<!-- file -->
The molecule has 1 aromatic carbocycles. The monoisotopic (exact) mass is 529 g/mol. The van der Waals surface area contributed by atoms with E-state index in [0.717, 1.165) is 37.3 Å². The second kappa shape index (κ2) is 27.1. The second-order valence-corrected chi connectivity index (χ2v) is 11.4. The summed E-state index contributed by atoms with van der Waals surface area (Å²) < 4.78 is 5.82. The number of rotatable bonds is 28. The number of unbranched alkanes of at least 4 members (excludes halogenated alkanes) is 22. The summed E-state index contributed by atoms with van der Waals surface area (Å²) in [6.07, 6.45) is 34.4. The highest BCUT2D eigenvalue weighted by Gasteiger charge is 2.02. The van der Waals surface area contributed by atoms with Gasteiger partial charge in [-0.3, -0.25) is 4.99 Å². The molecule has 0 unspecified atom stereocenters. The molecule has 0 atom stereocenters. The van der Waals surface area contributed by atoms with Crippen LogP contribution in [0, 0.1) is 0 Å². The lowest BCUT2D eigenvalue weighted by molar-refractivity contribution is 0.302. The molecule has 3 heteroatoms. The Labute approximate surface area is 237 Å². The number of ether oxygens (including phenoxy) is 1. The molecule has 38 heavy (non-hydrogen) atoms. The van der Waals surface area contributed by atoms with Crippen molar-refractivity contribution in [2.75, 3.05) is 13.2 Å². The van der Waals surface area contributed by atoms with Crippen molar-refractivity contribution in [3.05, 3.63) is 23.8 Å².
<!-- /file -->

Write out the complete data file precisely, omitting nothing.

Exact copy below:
The molecule has 1 aromatic carbocycles. The monoisotopic (exact) mass is 529 g/mol. The van der Waals surface area contributed by atoms with E-state index in [0.717, 1.165) is 37.3 Å². The second kappa shape index (κ2) is 27.1. The second-order valence-corrected chi connectivity index (χ2v) is 11.4. The summed E-state index contributed by atoms with van der Waals surface area (Å²) < 4.78 is 5.82. The number of rotatable bonds is 28. The number of unbranched alkanes of at least 4 members (excludes halogenated alkanes) is 22. The summed E-state index contributed by atoms with van der Waals surface area (Å²) in [6.07, 6.45) is 34.4. The highest BCUT2D eigenvalue weighted by Gasteiger charge is 2.02. The van der Waals surface area contributed by atoms with Gasteiger partial charge in [-0.3, -0.25) is 4.99 Å². The molecule has 0 unspecified atom stereocenters. The molecule has 0 atom stereocenters. The van der Waals surface area contributed by atoms with Crippen LogP contribution in [0, 0.1) is 0 Å². The lowest BCUT2D eigenvalue weighted by molar-refractivity contribution is 0.302. The molecule has 3 heteroatoms. The Labute approximate surface area is 237 Å². The number of ether oxygens (including phenoxy) is 1. The molecule has 38 heavy (non-hydrogen) atoms. The van der Waals surface area contributed by atoms with Crippen molar-refractivity contribution in [2.75, 3.05) is 13.2 Å². The van der Waals surface area contributed by atoms with Crippen molar-refractivity contribution in [3.05, 3.63) is 23.8 Å².